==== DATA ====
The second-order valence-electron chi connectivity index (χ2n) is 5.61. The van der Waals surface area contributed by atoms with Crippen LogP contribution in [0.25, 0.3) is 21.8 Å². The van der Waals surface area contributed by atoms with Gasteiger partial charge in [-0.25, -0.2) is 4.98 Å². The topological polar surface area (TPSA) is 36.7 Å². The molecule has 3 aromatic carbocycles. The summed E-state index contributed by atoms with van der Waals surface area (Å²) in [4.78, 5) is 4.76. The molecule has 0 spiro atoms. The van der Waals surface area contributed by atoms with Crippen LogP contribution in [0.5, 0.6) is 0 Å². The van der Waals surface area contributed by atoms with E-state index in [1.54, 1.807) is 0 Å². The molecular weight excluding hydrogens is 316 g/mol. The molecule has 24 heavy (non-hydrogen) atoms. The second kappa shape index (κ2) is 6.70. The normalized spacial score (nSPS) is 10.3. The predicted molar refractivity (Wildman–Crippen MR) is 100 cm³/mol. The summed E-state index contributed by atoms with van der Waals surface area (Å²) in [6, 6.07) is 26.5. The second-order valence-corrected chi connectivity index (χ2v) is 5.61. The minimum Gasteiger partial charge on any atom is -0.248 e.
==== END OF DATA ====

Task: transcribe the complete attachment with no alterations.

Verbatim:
The second-order valence-electron chi connectivity index (χ2n) is 5.61. The van der Waals surface area contributed by atoms with Crippen LogP contribution in [0.25, 0.3) is 21.8 Å². The van der Waals surface area contributed by atoms with Gasteiger partial charge in [-0.25, -0.2) is 4.98 Å². The topological polar surface area (TPSA) is 36.7 Å². The molecule has 3 aromatic carbocycles. The summed E-state index contributed by atoms with van der Waals surface area (Å²) in [4.78, 5) is 4.76. The molecule has 0 spiro atoms. The van der Waals surface area contributed by atoms with Crippen LogP contribution in [0.5, 0.6) is 0 Å². The van der Waals surface area contributed by atoms with E-state index in [1.54, 1.807) is 0 Å². The molecular weight excluding hydrogens is 316 g/mol. The molecule has 24 heavy (non-hydrogen) atoms. The second kappa shape index (κ2) is 6.70. The normalized spacial score (nSPS) is 10.3. The predicted molar refractivity (Wildman–Crippen MR) is 100 cm³/mol. The summed E-state index contributed by atoms with van der Waals surface area (Å²) in [6, 6.07) is 26.5. The second-order valence-corrected chi connectivity index (χ2v) is 5.61. The minimum Gasteiger partial charge on any atom is -0.248 e.